It's bound to come up eventually in any conversation about Dutch cycling infrastructure: someone tries to wave away all successes in the Netherlands either by claiming it's an Ineffable Aspect of Dutch Culture, or just say "But it's flat over there. We've got hills!"

And it's true that the Dutch cycling infrastructure works hard to ensure that inclines don't make cycling harder. Most notably, cyclists tend to pass under motorways in carefully-engineered underpasses that allow them to get a speed boost on the way down that carries them most of the way back up. There's definitely something to be said for not having to climb Telegraph Hill just to get to work!

Oh yes, that's right...Telegraph Hill is in San Francisco, not London! So, let's say the counterbalance on Queen Anne hill, then.

What's that? That's in Seattle? With a name like that? Fine, fine! I guess I've lived in far hillier places than London before. Certainly the majority of it is a fairly gentle river basin, and it doesn't take much imagination to plan level routes through most of it.

But it's true to an extent: there are hills, however gentle. And those things are an immense boon to cyclists.

You see, aside from simply making it a bit harder on the up ride and easier on the down ride, living in a valley protects us from a problem that plagues cycling in the Netherlands: wind.

Wind in Delft

The video above is from an era back when the university at Delft still allowed cars on its campus. How quaint! But at least the cycling infrastructure of the era was separated enough to allow people to get off their bikes with only a near miss or two, instead of the certain death that would have happened if someone had fallen over like that outside (say) University College London.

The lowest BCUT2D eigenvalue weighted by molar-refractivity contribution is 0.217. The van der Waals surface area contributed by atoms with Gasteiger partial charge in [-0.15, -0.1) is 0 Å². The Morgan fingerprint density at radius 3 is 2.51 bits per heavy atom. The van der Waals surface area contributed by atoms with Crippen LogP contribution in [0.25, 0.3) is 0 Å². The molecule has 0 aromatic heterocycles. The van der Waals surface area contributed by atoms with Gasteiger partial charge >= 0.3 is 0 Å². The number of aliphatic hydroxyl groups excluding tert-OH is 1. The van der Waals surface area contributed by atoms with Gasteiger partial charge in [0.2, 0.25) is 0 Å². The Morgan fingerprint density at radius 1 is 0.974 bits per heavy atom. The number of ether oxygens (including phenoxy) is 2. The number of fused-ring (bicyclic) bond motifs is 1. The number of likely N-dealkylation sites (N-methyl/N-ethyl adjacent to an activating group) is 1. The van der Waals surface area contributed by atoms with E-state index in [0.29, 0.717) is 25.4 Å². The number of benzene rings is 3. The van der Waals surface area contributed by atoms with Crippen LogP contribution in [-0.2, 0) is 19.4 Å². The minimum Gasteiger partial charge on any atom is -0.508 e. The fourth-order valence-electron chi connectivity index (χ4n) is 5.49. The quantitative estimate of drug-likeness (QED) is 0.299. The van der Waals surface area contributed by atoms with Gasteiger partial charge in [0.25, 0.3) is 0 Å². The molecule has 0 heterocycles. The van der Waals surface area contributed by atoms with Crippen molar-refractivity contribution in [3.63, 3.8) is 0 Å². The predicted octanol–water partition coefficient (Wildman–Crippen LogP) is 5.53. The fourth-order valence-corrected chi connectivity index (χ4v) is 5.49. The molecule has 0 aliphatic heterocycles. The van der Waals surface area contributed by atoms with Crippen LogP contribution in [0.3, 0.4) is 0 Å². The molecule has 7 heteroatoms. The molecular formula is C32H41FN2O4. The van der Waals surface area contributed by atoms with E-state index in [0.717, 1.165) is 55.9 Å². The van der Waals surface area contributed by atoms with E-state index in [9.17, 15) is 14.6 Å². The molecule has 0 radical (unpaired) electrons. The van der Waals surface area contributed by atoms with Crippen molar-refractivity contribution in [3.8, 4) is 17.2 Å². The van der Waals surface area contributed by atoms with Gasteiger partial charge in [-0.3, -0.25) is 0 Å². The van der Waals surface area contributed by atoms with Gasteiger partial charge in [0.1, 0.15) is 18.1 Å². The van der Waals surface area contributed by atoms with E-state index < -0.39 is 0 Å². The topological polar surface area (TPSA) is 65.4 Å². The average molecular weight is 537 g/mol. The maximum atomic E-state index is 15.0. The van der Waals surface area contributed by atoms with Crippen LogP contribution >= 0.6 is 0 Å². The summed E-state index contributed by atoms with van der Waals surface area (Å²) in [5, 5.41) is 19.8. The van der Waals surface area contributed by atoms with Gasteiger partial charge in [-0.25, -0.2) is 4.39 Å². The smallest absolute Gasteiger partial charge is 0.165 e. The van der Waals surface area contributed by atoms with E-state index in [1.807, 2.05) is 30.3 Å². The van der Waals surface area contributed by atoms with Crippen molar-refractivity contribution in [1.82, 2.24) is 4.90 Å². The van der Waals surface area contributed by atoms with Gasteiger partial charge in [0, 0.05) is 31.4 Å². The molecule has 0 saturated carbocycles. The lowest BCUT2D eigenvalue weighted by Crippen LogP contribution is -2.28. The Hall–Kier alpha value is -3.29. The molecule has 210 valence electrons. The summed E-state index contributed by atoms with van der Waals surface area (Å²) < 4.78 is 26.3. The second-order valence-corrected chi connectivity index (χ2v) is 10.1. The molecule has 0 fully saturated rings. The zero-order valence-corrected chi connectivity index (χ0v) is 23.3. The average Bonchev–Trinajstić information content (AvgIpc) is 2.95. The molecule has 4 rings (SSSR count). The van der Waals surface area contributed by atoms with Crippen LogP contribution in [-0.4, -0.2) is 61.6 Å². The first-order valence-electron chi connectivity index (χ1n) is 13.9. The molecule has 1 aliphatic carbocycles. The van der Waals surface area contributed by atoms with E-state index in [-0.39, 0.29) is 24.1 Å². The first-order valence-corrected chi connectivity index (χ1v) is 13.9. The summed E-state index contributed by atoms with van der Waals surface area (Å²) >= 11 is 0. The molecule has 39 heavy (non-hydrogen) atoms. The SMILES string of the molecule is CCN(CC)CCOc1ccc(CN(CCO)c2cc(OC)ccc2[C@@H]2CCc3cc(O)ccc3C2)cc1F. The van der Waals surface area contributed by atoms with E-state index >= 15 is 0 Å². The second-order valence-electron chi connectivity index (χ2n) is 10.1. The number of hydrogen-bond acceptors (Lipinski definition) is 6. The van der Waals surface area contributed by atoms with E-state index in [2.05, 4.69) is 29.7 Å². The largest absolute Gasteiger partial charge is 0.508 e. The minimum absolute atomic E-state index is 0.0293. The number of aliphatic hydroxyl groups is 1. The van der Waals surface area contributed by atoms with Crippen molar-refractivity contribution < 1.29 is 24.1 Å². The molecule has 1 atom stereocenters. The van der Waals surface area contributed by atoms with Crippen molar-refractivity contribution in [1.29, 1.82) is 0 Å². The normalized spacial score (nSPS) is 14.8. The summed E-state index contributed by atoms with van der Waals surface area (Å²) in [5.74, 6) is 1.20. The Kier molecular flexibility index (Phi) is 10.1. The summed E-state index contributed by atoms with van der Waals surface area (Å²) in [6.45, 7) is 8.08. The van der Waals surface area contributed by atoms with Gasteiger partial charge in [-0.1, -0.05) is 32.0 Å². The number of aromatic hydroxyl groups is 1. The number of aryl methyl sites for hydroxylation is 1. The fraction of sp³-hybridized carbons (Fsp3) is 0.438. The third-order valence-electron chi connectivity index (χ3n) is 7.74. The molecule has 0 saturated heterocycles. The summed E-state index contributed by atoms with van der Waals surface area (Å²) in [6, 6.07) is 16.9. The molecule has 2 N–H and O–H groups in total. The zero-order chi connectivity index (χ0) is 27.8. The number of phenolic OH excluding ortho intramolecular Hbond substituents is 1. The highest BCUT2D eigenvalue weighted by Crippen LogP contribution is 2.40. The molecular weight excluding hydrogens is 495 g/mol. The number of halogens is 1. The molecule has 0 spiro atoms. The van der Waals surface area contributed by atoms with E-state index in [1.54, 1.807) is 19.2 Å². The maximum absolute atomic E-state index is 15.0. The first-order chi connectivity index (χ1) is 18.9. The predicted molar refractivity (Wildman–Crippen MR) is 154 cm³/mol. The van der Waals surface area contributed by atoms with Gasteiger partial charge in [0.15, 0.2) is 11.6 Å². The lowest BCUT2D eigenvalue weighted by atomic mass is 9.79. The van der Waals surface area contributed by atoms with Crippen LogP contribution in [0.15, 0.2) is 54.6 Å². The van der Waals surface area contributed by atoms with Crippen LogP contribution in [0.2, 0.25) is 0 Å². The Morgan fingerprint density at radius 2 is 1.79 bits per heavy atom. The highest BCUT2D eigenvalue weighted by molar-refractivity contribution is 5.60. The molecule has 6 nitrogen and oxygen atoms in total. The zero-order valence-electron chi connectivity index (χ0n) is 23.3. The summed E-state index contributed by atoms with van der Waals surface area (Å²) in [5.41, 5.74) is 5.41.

The Netherlands are actually rather famous for their wind, when you think about it

The Dutch coastline takes quite a battering from North Sea winds, and as the prevailing winds flow inland and quite a few crucial routes follow the coastline, you can get blown in a very difficult direction. A headwind would be easier to deal with: you would get a tailwind on the way back. But a cross-wind makes balancing more difficult, and you pay the penalty on both legs of your journey.

Rock Paper Scissors Wind Hills

And I can personally attest that wind can make more of a difference than hills! I've found myself pedaling not too fast in my lowest gear downhill, and finding resistance in the pedals. This experience was due to the fact that I was cycling into a headwind that more than cancelled out the rather steep downhill slope.

So yes, the Netherlands is flatter than London. But cycling thrives there despite this, not because of it!

But here's some hills in the Netherlands